Earning your master’s degree means you can turn your provisional psychologist registration into the general registration that all practising psychologists in Australia are required to hold. It’s at this point that you become a fully qualified clinical psychologist.
An extra qualification that a clinical psychologist can gain is an Area of Practice Endorsement (AoPE), which recognises psychologists with advanced training in a specific area of practice. To secure the endorsement as a clinical psychologist you must complete a two-year registrar program which involves practising under the gaze of a Psychology Board-approved supervisor in the registrar program for between 1500–3000 hours (depending on your qualifications).
How long does it take to become a clinical psychologist in Australia?
How long does it take to navigate the path above? Here is a breakdown of the average timeframe for each step:
- Earning your advanced diploma: four years.
- Earning your master’s degree: two years.
- Earning your AoPE: The equivalent of one to two years of full-time practice with an approved supervisor.
Depending on your goals, needs and situation there may be an opportunity to shorten these timeframes (or indeed stretch them out). A Graduate Diploma in Psychology from Monash Online, for example, is designed to be completed in ten teaching periods (1.7 years), but a fast-track option is available that grants students the opportunity to complete the course in seven teaching periods (1.2 years).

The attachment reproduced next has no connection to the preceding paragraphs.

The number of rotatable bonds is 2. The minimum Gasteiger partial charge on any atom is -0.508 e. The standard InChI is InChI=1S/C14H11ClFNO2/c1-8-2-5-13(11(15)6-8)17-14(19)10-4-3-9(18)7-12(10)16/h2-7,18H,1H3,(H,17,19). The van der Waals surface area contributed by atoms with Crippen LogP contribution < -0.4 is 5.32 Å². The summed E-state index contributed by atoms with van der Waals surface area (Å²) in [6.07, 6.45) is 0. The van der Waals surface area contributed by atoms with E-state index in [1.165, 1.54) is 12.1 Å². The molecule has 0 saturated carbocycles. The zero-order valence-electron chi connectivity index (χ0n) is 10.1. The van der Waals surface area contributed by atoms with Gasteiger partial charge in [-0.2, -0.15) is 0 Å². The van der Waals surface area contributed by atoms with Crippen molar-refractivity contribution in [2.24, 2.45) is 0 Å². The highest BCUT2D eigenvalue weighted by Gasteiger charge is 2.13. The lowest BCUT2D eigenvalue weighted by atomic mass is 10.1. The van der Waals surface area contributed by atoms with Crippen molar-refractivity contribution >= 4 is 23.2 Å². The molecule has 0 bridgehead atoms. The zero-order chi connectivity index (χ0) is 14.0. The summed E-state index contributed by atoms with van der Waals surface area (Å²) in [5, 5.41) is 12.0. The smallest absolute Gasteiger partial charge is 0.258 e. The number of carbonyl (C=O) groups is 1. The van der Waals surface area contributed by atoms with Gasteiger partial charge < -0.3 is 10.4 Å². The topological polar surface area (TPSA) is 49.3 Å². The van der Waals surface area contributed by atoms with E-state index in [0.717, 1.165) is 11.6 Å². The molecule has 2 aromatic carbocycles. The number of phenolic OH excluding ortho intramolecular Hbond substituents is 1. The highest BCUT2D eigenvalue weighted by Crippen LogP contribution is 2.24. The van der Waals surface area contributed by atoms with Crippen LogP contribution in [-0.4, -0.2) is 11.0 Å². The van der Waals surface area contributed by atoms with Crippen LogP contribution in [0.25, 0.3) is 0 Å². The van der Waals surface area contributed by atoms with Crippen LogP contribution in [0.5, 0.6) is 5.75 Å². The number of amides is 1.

Is clinical a psychologist the right role for me?
The decision to choose clinical psychology as a career is a very personal one. As we’ve already covered, there are a wealth of reasons why this profession is a fantastic one to get into. It is, however, important to be aware of the challenges of the role.
Clinical psychology can be an emotionally demanding profession, as you are constantly exposed to the challenging situations that your clients face (which you are tasked with remedying). The most successful clinical psychologists are those that are able to separate their often draining work life from their personal life, leaving the challenges of the day behind when they close the office door.
That said, if you’re made of the right stuff, there are a wealth of reasons to become a clinical psychologist. The work is interesting and generously reimbursed, the demand for professionals is growing, and perhaps most important of all, helping the people who need it the most is an incredibly rewarding experience.
Hoping to get a better understanding of whether clinical psychology is the right career path for you? Get in touch with our course consultants today!